The next year, I was still hunting with my Dream Season bow. I was hunting the same farm in Bruner, Missouri, where I took my first PSE bow buck. This year, I was hunting later in the winter, and the deer had transitioned from crop lands and white oaks over to feeding on red oaks. I was hunting out of a camouflaged tree stand and got into my stand before daylight. I could hear a deer crunching acorns before the sun came up. I had my bow in my hand. A little after daylight, I was able to see the buck when he came in to 22 yards. I drew my PSE Dream Season bow and loosed the arrow on this nice 8-point buck that ran about 60 yards before piling up. This buck scored about 132 on Pope & Young.
When I put up a tree stand, I try to get 15 to 22 feet high. I believe that deer have a peripheral vision, so they can see danger. But I don’t believe their peripheral vision extends above 15 to 22 feet. By getting that high, I don’t believe the deer can see me. On this morning, I had no wind at all, and that was why I could hear the deer crunching acorns. I stood and took the shot. When you’ve got deer that close, you’ve got to make sure that your tree stand doesn’t crack or pop when you’re preparing for the shot. I had already trimmed the limbs around the tree stand and put felt on any place that had metal parts that might rub together. Where I couldn’t put felt, I used scentless oil to lubricate the stand to ensure its absolute silence.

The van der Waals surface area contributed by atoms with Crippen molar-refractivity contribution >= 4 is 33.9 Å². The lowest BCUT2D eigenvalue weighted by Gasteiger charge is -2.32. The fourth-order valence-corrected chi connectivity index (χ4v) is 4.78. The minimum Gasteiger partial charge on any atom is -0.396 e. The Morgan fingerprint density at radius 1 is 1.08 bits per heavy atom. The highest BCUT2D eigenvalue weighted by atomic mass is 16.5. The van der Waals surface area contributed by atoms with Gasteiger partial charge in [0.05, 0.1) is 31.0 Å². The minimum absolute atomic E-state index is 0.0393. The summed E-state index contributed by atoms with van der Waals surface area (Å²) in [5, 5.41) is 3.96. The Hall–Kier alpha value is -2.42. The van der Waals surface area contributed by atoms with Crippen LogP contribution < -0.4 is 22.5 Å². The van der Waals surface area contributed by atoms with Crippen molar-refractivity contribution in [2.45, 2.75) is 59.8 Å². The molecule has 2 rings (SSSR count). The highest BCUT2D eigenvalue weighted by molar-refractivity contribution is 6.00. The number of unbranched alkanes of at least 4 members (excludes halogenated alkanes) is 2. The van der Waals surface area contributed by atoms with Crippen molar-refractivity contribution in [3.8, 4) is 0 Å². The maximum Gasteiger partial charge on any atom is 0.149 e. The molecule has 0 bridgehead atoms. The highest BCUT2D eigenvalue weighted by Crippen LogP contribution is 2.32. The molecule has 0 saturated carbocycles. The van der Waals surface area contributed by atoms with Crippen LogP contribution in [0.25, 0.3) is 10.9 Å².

I’d been scouting this buck since mid July, until I took him at the 1st of November. Although I do walk the property I’m hunting, early in the season, I use binoculars to stay as far away from the deer as possible. I also use trail cameras to keep up with the deer’s movement patterns. I had about 15 or 20 trail camera pictures of this buck that I’d started seeing in July. However, then I lost him and didn’t get him again on trail cameras until just before the rut started. That buck had moved 3 miles from where I’d originally photographed him on the trail cameras. I’ve learned that many times when you have trail camera pictures of a buck, and he vanishes, he may be a long way from where you’ve first photographed him. This nice buck was feeding on a soybean field in July, next moved to the white oak acorns when they first started dropping and then moved to the red oaks. That’s where I caught up to him. One of the things that impressed me when I started trailing this deer after the shot was that I got a clean pass through and had a blood trail to follow that looked like a painter had taken red paint and painted the trail the buck went down. I like the speed and the knock down power of my Dream Season bow to not only put the buck down efficiently, but to give me a clean pass through, so I have a good blood trail to follow.